REVIEW: Easy – Season Two (2017)

Season 1 Release Poster – Netflix

The following is a short review of the second season of Easy.

Last year, mumblecore filmmaker Joe Swanberg gave us a Chicago-based anthology series on relationships called Easy. While I enjoyed watching the series, I was, admittedly, a little bit disappointed that Easy wasn’t more up my alley. Although the first season’s cast featured several familiar faces, I wasn’t really hooked on the first season. Thankfully, the second season of Easy reveals a better product.

Some of the characters from the first season return for some of the season’s best episodes. ‘Open Marriage,’ with returning stars Elizabeth Reaser and Michael Chernus (who both appeared in the series premiere ‘The F**king Study’) was my favorite episode of the season, as I thought it was refreshing to see an episode about an open marriage that didn’t end with the married couple being vocally unhappy.

At the end of the episode, when they are back in bed together after a night out on their own, you see that they still love each other. Sure, maybe a future episode will reveal a broken marriage, but that’s not what we see. ‘Open Marriage,’ is a non-judgmental take on a different kind of relationship. It may be nice to travel the world, but home is where the heart is — and you don’t necessarily have to chose one over the other.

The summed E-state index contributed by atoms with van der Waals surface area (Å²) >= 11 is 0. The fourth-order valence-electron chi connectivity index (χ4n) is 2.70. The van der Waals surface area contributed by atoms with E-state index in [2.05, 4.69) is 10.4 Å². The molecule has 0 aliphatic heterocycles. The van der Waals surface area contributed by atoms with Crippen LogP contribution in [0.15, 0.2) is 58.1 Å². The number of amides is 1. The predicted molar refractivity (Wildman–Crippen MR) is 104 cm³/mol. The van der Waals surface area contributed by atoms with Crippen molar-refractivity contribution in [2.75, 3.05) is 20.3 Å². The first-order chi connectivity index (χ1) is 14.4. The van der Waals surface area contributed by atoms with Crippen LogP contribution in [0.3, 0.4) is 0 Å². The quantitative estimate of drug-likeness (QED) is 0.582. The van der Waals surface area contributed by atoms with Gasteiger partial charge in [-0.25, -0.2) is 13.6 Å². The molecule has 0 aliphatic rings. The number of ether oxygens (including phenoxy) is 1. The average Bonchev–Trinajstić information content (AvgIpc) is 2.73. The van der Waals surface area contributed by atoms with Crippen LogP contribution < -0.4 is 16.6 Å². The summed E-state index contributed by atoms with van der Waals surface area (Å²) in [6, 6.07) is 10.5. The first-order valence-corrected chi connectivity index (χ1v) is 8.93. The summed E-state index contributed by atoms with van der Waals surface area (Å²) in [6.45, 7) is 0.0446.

Other standout episodes include ‘Side Hustle,’ and ‘Lady Cha Cha.’ The former revolves around the jobs that two individuals do ‘on the side,’ to be able to do what they truly want. The woman gains material for her writing during her side-gig as a call-girl, and the man gathers material for his stand-up comedy from his job as an Uber-driver.

‘Lady Cha Cha,’ on the other hand, follows a couple that we first met back in season one. The episode follows this lesbian couple (played by Kiersey Clemons and Jacqueline Toboni) as one of the two is starting to have an interest in burlesque, and the episode is, essentially, an exploration of differing views on freedom and empowerment, as well as general relationship possessiveness.

All in all, I do think that the second season of Easy is a clear improvement on the debut season of the intimate and, at times, awkward relationship dramedy anthology series. However, I don’t think that Easy, as a show, has justified being deemed as must-watch television, even if there are some great episodes scattered throughout the series thus far.

B+

– Jeffrey Rex Bertelsen

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